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Open Access Highly Accessed Methodology article

Development of a new bicistronic retroviral vector with strong IRES activity

Patrick Martin1, Olivier Albagli2, Marie Christine Poggi1, Kim E Boulukos1 and Philippe Pognonec1*

Author Affiliations

1 CNRS UMR6548, Parc Valrose, Université de Nice Sophia Antipolis, Nice, France

2 INSERM U362, Institut Gustave Roussy, Villejuif, France

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BMC Biotechnology 2006, 6:4  doi:10.1186/1472-6750-6-4

Published: 12 January 2006

Abstract

Background

Internal Ribosome Entry Site (IRES)-based bicistronic vectors are important tools in today's cell biology. Among applications, the expression of two proteins under the control of a unique promoter permits the monitoring of expression of a protein whose biological function is being investigated through the observation of an easily detectable tracer, such as Green Fluorescent Protein (GFP). However, analysis of published results making use of bicistronic vectors indicates that the efficiency of the IRES-controlled expression can vary widely from one vector to another, despite their apparent identical IRES sequences. We investigated the molecular basis for these discrepancies.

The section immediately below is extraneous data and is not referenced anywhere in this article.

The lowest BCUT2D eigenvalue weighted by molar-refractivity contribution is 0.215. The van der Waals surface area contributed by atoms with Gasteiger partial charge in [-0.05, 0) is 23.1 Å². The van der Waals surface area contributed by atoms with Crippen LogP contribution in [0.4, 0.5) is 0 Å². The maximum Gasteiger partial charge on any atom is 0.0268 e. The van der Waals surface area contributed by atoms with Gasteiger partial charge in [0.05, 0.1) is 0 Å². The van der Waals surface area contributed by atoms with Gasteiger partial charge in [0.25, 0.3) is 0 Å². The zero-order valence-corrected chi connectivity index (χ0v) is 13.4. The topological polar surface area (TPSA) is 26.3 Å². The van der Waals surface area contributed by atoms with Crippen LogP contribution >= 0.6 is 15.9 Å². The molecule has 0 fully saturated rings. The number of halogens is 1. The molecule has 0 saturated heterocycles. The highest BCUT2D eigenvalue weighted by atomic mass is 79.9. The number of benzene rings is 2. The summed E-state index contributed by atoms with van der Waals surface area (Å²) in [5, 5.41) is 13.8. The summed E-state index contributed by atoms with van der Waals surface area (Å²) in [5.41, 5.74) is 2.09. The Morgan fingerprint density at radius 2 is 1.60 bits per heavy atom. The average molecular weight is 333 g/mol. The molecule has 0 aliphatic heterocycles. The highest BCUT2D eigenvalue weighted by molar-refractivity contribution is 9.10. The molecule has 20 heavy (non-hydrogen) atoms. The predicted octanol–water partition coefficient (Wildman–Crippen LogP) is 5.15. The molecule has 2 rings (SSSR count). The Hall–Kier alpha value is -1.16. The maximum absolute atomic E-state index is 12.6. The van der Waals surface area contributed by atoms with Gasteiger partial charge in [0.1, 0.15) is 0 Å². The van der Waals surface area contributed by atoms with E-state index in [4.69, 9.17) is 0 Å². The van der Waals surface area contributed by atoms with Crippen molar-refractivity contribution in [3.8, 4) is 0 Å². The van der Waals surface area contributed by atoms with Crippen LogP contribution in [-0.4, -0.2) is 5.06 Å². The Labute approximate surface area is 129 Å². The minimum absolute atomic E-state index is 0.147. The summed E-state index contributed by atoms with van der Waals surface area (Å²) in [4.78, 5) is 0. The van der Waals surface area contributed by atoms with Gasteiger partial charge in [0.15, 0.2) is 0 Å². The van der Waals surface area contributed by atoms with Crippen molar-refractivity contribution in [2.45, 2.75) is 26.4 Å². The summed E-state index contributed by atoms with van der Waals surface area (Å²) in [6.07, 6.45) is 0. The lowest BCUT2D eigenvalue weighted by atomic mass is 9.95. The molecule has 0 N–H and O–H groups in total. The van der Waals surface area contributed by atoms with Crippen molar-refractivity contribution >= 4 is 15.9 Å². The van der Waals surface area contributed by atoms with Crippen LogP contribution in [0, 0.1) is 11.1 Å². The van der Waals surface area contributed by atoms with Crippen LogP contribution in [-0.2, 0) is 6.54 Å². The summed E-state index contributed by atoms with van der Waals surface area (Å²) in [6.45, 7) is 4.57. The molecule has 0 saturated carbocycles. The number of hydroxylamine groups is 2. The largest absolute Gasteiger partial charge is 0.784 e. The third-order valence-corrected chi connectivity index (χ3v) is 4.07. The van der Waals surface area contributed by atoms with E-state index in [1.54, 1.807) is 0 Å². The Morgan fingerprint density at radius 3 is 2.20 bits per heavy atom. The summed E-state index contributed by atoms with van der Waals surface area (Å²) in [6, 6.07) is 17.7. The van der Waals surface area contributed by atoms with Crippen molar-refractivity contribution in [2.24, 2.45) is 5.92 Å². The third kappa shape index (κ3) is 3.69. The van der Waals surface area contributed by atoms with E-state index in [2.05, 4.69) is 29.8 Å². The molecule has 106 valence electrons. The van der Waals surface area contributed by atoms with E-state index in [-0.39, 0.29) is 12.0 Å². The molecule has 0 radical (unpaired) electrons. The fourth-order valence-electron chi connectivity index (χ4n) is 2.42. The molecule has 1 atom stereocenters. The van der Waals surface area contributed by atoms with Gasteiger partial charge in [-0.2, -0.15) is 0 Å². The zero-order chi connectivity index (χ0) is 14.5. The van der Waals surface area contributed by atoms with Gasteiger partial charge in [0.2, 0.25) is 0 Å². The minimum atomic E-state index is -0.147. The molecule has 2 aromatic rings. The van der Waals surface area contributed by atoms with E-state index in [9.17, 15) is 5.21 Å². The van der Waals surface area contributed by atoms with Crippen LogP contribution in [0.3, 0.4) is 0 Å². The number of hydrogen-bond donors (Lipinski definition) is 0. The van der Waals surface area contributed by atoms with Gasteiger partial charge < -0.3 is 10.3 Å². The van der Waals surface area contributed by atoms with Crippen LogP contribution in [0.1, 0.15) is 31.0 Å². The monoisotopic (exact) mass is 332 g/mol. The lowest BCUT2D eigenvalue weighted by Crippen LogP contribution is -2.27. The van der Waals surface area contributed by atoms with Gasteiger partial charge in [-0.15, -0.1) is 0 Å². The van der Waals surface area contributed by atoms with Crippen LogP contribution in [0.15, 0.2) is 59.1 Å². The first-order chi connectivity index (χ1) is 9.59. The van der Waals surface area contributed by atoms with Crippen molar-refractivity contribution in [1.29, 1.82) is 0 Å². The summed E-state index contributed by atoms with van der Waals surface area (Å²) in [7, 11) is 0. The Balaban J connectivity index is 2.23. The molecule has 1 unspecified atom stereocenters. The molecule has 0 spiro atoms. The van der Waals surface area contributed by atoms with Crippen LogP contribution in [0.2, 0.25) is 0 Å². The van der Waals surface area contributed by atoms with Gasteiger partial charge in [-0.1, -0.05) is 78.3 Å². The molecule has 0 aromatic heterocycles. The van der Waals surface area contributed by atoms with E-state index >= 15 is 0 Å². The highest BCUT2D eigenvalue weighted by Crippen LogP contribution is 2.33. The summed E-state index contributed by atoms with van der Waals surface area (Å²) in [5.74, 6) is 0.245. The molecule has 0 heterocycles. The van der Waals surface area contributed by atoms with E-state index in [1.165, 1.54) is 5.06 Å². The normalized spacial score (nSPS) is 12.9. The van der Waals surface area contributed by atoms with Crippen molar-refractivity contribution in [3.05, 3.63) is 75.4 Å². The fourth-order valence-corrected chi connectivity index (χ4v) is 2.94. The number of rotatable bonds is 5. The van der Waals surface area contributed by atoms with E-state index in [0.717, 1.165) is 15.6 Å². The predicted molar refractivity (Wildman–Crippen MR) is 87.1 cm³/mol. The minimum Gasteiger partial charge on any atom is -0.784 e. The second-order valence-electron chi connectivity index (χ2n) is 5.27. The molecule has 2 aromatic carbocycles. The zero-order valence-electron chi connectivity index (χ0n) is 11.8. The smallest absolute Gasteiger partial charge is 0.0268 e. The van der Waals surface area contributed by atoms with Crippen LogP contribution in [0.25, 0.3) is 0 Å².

Results

We observed up to a 10 fold difference in IRES-controlled expression from distinct bicistronic expression vectors harboring the same apparent IRES sequences. We show that the insertion of a HindIII site, in place of the initiating AUG codon of the wild type EMCV IRES, is responsible for the dramatic loss of expression from the second cistron, whereas expression from the first cistron remains unaffected. Thus, while the replacement of the authentic viral initiating AUG by a HindIII site results in the theoretical usage of the initiation codon of the HindIII-subcloned cDNA, the subsequent drop of expression dramatically diminishes the interest of the bicistronic structure. Indeed, insertion of the HindIII site has such a negative effect on IRES function that detection of the IRES-controlled product can be difficult, and sometimes even below the levels of detection. It is striking to observe that this deleterious modification is widely found in available IRES-containing vectors, including commercial ones, despite early reports in the literature stating the importance of the integrity of the initiation codon for optimal IRES function.

Conclusion

From these observations, we engineered a new vector family, pPRIG, which respects the EMCV IRES structure, and permits easy cloning, tagging, sequencing, and expression of any cDNA in the first cistron, while keeping a high level of expression from its IRES-dependent second cistron (here encoding eGFP).